It's being called the Campsite Kerfuffle... a site owner's years-long row with the council over his bid to expand his business has finally ended after government officials got involved.

The dispute centred around whether businessman Nigel Marsh had the right planning permission for holiday accommodation on his site.

West Norfolk Council refused his application to make changes to holiday lets, build a hotel inside a barn and change the access to the business on South Beach Road, Heacham.

But, after an appeal by Mr Marsh, a government planning inspector has overturned the authority’s refusal and ordered it pay the appeal costs, which the businessman claims come to £10,000.

Eastern Daily Press: Nigel Marsh at his campsite in HeachamNigel Marsh at his campsite in Heacham (Image: Chris Bishop)

The inspector said that the council’s handling of the matter amounted to “unreasonable behaviour”.

On winning his fight against the council, Mr Marsh said: "I just wish they'd acted within their remit.

"They're a public servant, they're there to enact public law, not make it up themselves.

"They've made so much work for themselves, where it wasn't necessary."

A spokesman for West Norfolk Council said: "Mr Marsh successfully appealed three aspects of planning decisions relating to his site at Heacham, and we are assessing the implications of this.

"There remain significant issues with development on this site because it is in a flood risk area. We will continue to monitor activity on the site and act where necessary to ensure that breaches of planning control are dealt with appropriately.”


Eastern Daily Press: Nigel Marsh outside one of his holiday letsNigel Marsh outside one of his holiday lets (Image: Chris Bishop)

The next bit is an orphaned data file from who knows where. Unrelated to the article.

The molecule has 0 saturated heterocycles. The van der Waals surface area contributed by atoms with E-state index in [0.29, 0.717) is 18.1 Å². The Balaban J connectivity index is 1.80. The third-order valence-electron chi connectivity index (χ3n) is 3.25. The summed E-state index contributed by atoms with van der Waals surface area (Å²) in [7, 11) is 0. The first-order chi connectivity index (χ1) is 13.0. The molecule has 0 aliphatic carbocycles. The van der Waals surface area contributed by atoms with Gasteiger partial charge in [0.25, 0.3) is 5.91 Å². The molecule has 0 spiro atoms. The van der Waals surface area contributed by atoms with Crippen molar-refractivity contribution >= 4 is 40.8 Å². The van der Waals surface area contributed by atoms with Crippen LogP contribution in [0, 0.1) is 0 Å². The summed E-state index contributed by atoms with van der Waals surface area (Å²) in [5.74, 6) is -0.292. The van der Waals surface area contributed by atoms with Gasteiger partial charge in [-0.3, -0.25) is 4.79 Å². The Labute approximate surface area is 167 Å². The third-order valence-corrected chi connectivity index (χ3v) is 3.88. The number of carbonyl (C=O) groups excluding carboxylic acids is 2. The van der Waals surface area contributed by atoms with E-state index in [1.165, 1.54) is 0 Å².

Mr Marsh was given planning permission for three holiday lets in former farm buildings on his site in 2012.

But the agreed design was modified by dividing a games room into three separate rooms with kitchen and bathroom facilities, while extra windows were added.

West Norfolk Council launched an investigation in 2022 after officials believed the games rooms were being used as extra accommodation to let.

It said they were "tantamount" to the creation of additional residential accommodation

Mr Marsh applied to vary planning permission for the changes in 2023 but was turned down by the council.

Eastern Daily Press: Holiday lets on Mr Marsh's campsite at Heacham Holiday lets on Mr Marsh's campsite at Heacham (Image: Chris Bishop)

Now he has won an appeal against the council's decision and an application for costs.

He has also won an appeal over so-called prior approval of proposals to build a hotel inside a barn on the site under permitted development rights.

A government planning inspector ruled the council had not arrived at a decision within the statutory period of 56 days, therefore prior approval could be deemed to have been granted.

And Mr Marsh has also won an appeal over restrictions imposed in a planning condition over the use of an access point and parking area on former farmland.

In each case, the inspector found the council's behaviour had been "unreasonable" and Mr Marsh's costs should be awarded.


Eastern Daily Press: The campsite at Heacham, which has been at the centre of a lengthy planning battleThe campsite at Heacham, which has been at the centre of a lengthy planning battle (Image: Chris Bishop)

Not quite. Mr Marsh is now waiting to find out whether his application for a lawful development certificate to operate the campsite at Heacham will be successful.

He applied after the council abandoned earlier legal action over what it claimed was a breach of planning rules at the site.

On that occasion, Mr Marsh was left counting the cost after shelling out £35,000 on legal fees prior to the hearing and being awarded costs of just £26.

Mr Marsh says the site, which had 1,316 visitors last year, is not an unauthorised permanent campsite, but an exempted caravan and camping site, which does not require planning permission.

Still in the pipeline - so to speak - is a planning application for a toilet block built in a former tractor shed on the site, which was formerly a farm.

A planning officer has recommended approval - provided the loos are "for the sole use of agricultural workers".

The council took out an injunction to prevent Mr Marsh from using a five-acre field beside the A149 near Burnham Overy Staithe as a campsite in 2021.

He is currently embroiled in a row with North Norfolk council over shepherd's huts in a wood near Holt.